Marques Colston is a former NFL wide receiver with the New Orleans Saints whose team took home a Super Bowl trophy in 2010. He's also an investor and entrepreneur who has turned his experiences into an executive education course at Columbia Business School. While aimed at professional athletes, the advice he gives could help all leaders trying to make their mark.
Irrational confidence, says Colston, fueled any success he's had on or off the field. It's a mindset he teaches students in his course that blends risk-taking with old-fashioned consistency and hard work. This approach is one he says can help anyone focus despite nearly impossible odds.
As a player, Colston wasn't a sure bet. He was the 252nd pick in the 2006 draft. For non-football fans, that means he barely made the cut to play at the elite level. "As a seventh-round pick, there was a zero percent chance, maybe a .1 percent chance that I would play ten years in the NFL and have the kind of success that I had," Colston says.
Colston earned the nickname "The Quiet Storm," according to ESPN. Coaches for the New Orleans Saints told stories about how "unimpressive" he was during training, writes ESPN's Mike Triplett. But he improved, and when Colston retired after the 2015 season, New Orleans Saints coach Sean Payton said his contributions were key for the team's Super Bowl win.
"His production, consistency, toughness and work ethic were second to none," Payton said. "You always knew what you were going to get from Marques, and that was everything that he had."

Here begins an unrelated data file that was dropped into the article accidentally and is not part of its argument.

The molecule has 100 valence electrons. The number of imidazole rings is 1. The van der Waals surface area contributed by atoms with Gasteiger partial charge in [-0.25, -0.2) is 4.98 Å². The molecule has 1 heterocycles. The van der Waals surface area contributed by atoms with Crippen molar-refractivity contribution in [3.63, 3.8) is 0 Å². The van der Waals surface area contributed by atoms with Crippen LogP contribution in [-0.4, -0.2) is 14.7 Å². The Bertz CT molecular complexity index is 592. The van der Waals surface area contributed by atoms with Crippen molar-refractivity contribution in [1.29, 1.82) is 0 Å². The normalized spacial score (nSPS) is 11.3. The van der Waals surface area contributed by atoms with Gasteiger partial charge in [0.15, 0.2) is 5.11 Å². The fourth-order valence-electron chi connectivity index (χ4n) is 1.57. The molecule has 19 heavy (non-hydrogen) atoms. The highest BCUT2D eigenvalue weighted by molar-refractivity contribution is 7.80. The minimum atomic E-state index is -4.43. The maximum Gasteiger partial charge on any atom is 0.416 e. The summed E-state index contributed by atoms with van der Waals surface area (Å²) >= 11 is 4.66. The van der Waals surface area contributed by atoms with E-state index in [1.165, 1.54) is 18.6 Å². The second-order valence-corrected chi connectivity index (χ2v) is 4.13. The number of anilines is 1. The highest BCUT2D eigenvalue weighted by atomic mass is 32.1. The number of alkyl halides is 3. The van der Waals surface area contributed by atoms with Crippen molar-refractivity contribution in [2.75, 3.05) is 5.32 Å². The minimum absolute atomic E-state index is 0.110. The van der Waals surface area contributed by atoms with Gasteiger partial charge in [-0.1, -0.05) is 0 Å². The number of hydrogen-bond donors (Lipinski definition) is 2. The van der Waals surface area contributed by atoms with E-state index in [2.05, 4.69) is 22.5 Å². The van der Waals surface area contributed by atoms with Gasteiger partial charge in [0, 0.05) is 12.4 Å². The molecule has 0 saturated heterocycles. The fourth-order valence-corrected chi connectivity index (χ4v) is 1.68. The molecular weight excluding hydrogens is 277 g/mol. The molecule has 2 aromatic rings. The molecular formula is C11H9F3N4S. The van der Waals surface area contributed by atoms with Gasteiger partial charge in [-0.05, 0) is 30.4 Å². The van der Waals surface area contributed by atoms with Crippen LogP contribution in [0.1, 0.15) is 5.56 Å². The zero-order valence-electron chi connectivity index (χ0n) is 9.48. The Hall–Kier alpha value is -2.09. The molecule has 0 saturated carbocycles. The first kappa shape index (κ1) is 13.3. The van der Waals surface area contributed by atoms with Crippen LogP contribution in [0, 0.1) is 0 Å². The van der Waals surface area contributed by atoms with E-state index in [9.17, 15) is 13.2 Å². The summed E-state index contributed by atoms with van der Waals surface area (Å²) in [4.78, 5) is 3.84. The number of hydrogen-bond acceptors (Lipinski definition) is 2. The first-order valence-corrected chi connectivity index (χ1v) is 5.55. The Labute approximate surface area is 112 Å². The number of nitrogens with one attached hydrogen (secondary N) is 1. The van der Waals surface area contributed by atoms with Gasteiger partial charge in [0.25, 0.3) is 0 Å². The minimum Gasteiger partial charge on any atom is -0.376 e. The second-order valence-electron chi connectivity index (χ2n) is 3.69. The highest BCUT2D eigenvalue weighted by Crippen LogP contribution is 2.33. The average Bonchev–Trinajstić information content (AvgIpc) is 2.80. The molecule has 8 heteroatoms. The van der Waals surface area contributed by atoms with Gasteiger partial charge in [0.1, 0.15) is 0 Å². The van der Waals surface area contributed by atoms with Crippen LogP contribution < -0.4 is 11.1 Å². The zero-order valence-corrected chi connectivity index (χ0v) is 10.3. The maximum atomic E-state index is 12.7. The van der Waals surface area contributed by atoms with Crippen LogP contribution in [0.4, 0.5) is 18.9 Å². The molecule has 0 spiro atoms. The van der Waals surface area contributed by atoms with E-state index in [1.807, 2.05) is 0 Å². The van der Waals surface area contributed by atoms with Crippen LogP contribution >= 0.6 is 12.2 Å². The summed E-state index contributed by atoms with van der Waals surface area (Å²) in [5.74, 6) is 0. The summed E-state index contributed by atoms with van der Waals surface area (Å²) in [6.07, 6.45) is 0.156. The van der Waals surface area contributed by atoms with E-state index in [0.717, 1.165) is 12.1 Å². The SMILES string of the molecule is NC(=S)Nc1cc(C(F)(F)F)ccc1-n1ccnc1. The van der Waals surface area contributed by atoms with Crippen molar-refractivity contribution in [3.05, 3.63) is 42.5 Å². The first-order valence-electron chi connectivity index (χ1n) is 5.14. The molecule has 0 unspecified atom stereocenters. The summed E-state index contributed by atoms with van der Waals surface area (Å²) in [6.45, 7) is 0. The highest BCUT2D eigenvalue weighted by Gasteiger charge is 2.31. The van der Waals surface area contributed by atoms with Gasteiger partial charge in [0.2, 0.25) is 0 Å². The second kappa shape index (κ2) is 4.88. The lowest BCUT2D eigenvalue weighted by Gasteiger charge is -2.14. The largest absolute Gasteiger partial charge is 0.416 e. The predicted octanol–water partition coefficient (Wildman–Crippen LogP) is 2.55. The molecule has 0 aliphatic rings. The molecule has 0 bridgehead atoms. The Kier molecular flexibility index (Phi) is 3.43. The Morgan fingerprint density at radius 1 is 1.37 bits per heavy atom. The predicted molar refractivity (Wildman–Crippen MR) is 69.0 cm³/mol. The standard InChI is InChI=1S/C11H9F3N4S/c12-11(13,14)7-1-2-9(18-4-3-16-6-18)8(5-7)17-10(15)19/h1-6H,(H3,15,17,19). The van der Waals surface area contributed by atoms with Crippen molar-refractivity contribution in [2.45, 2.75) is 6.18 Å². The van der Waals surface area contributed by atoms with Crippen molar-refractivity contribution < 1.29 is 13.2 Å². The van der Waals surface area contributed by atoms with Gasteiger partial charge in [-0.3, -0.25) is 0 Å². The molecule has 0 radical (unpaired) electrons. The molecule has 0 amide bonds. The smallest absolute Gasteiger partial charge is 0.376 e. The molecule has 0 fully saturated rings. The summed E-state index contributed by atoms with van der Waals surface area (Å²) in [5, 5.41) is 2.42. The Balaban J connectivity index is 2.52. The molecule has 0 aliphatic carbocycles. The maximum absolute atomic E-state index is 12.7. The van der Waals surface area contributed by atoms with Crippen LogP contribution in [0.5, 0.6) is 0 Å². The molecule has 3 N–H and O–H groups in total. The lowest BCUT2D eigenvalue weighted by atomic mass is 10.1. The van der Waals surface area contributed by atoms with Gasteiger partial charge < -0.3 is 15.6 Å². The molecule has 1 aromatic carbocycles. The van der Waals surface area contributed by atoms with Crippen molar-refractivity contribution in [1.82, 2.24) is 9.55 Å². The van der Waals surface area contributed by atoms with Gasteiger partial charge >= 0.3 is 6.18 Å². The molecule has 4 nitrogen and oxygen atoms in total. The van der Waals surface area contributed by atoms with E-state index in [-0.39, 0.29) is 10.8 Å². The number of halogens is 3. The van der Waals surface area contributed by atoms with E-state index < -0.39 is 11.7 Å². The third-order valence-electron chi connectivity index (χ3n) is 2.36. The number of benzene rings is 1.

For leaders or investors, irrational confidence is a way to play the long-game. "Statistics ultimately become motivation," Colston says.
Key to irrational confidence is putting in the work and research to take informed risks. Leaders and innovators who do this truly understand their odds. It's "putting yourself in a position that you're going to be the one person, the one percent, and everyone else is going to fall by the wayside," he says.
When evaluating companies, Colston looks for leaders who can see opportunities and beat the odds. He looks for founders who can take coaching, knowing they'll best weather the storms ahead. "If you don't have the ability to take an objective look in the mirror or take constructive criticism with your company, you're not going to go too far," he says.
Unsurprisingly, the Super Bowl winner is a firm believer in teamwork, and the adage: "The best teams win championships." He teaches investors to look for entrepreneurs who have built a solid team supporting them and recognize they can't do everything themselves.
Playing the long game — smartly — is advice echoed by top investors. Warren Buffett has said the only risk comes from "not knowing what you're doing." In fact, during the 2008 financial crisis, Warren Buffett kept buying stock in American companies because he knew the economy would recover eventually.
"What investors then need...is an ability to both disregard mob fears or enthusiasms and to focus on a few simple fundamentals," Buffett says.
Reign Ventures co-founder Erica Duignan Minnihan founded the course with Colston and is its program director. She has worked with professional athletes for six years. She says the students evaluate deals with the same focus they use to play their sport. "They're already extremely disciplined people," she says.
"They just get natural deal flow," she says. "As people that are in the public eye, they generally have investment opportunities coming out of the woodwork. So we're helping them understand how to take that amazing asset, which is the deal flow, and refine it and focus in on the companies that have the best potential for financial return."
Like athletes, no entrepreneur is guaranteed a shot at making it big. But those who understand their risks and the building blocks of success will win in the long term.
"It's not about dreaming big," Colston says. "It's more about being able to set goals and putting in the work to attain those goals."
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